Common warts are noncancerous skin growths caused by a virus called the human papillomavirus (HPV). This virus causes a rapid growth of cells on the outer layer of your skin.
Common warts are different from moles, and they aren’t cancerous. In fact, they’re usually harmless and often disappear on their own. But you may find common warts bothersome or embarrassing, and you may want treatment to remove them.
Usually common warts grow on your hands or fingers. Treatment helps prevent common warts from spreading to other parts of your body or to other people. But common warts may recur after treatment, and they may be a persistent problem.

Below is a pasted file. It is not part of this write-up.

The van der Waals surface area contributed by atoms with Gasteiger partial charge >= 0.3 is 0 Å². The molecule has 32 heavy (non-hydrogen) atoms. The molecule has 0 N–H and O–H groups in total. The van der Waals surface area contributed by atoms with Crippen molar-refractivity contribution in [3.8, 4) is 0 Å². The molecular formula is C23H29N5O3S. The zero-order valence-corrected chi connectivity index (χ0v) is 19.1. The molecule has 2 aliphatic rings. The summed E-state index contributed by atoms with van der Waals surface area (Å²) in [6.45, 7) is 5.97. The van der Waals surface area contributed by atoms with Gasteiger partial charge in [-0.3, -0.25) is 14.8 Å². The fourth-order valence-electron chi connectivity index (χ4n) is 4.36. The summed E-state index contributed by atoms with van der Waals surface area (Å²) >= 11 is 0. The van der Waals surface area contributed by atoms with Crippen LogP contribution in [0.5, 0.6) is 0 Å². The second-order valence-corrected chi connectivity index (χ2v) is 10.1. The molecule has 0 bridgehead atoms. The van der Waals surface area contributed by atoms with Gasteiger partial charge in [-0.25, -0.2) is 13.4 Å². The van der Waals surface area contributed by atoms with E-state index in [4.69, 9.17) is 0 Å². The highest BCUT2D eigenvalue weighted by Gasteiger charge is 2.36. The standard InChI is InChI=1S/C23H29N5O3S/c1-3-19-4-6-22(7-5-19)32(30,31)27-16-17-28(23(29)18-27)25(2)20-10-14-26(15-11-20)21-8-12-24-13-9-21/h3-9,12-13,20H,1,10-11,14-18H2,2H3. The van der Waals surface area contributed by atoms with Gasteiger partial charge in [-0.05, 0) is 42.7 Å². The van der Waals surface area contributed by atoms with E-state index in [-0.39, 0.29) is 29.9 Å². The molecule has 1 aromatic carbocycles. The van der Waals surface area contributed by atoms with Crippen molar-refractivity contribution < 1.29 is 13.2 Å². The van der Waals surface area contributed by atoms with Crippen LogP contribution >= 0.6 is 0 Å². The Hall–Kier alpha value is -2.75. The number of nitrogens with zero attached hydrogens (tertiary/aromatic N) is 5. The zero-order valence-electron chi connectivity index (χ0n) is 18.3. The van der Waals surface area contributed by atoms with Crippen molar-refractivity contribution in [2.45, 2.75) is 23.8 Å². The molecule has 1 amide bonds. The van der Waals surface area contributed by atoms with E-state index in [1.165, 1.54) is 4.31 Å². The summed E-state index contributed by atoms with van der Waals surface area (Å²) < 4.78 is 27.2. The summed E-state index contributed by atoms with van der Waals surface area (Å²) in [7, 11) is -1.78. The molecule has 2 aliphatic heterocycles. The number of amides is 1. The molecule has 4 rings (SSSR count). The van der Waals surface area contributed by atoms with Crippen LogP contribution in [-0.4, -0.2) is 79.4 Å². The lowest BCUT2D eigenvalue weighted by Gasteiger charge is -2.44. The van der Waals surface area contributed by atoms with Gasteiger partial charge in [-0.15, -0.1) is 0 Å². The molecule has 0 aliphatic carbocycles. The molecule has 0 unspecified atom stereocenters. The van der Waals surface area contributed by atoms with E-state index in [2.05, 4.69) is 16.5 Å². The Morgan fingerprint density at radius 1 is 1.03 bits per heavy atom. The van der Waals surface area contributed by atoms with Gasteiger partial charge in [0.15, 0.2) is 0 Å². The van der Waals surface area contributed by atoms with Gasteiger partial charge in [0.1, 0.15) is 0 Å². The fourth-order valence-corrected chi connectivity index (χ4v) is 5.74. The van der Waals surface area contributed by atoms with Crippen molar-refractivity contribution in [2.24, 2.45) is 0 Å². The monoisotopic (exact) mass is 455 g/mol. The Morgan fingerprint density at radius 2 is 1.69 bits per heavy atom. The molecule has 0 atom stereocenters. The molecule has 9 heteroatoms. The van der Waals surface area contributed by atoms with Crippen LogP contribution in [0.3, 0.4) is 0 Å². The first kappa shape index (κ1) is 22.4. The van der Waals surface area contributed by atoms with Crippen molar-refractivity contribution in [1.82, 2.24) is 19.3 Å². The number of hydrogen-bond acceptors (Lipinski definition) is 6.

Common warts are:
- Small, fleshy, grainy bumps
- Flesh-colored, white, pink or tan
- Rough to the touch
Common warts usually occur:
- On your hands
- On your fingers
- Near your fingernails
Warts may occur singly or in multiples. They may bleed if picked or cut and often contain one or more tiny black dots, which are sometimes called wart “seeds” but are actually small, clotted blood vessels. Common warts are usually painless. Young adults and children appear to be affected most often.
Other locations for warts
Other types of HPV tend to cause warts in other places: Continue reading Common warts, symptoms, causes, treatment, Prevention